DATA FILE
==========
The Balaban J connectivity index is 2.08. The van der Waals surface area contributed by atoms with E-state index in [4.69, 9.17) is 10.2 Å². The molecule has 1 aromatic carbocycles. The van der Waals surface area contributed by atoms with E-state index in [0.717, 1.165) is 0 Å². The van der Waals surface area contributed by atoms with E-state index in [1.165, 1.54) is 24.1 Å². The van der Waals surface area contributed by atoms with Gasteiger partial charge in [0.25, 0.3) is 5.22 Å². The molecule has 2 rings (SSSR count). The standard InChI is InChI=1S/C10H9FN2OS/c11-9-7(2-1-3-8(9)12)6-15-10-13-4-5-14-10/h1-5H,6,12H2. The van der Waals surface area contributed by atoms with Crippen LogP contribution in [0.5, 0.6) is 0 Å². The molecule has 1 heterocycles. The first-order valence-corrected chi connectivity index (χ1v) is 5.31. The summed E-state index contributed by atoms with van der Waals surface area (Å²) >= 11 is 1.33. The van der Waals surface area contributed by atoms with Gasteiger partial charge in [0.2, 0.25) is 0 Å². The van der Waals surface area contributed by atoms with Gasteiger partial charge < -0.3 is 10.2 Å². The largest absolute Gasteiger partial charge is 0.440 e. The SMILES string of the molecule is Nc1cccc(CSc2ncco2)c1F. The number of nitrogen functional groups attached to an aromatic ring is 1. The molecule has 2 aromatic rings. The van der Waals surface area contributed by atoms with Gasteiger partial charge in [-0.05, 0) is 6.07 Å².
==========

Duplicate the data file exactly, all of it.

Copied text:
The Balaban J connectivity index is 2.08. The van der Waals surface area contributed by atoms with E-state index in [4.69, 9.17) is 10.2 Å². The molecule has 1 aromatic carbocycles. The van der Waals surface area contributed by atoms with E-state index in [0.717, 1.165) is 0 Å². The van der Waals surface area contributed by atoms with E-state index in [1.165, 1.54) is 24.1 Å². The van der Waals surface area contributed by atoms with Gasteiger partial charge in [0.25, 0.3) is 5.22 Å². The molecule has 2 rings (SSSR count). The standard InChI is InChI=1S/C10H9FN2OS/c11-9-7(2-1-3-8(9)12)6-15-10-13-4-5-14-10/h1-5H,6,12H2. The van der Waals surface area contributed by atoms with Crippen LogP contribution in [0.5, 0.6) is 0 Å². The molecule has 1 heterocycles. The first-order valence-corrected chi connectivity index (χ1v) is 5.31. The summed E-state index contributed by atoms with van der Waals surface area (Å²) >= 11 is 1.33. The van der Waals surface area contributed by atoms with Gasteiger partial charge in [0.2, 0.25) is 0 Å². The van der Waals surface area contributed by atoms with Gasteiger partial charge < -0.3 is 10.2 Å². The largest absolute Gasteiger partial charge is 0.440 e. The SMILES string of the molecule is Nc1cccc(CSc2ncco2)c1F. The number of nitrogen functional groups attached to an aromatic ring is 1. The molecule has 2 aromatic rings. The van der Waals surface area contributed by atoms with Gasteiger partial charge in [-0.05, 0) is 6.07 Å².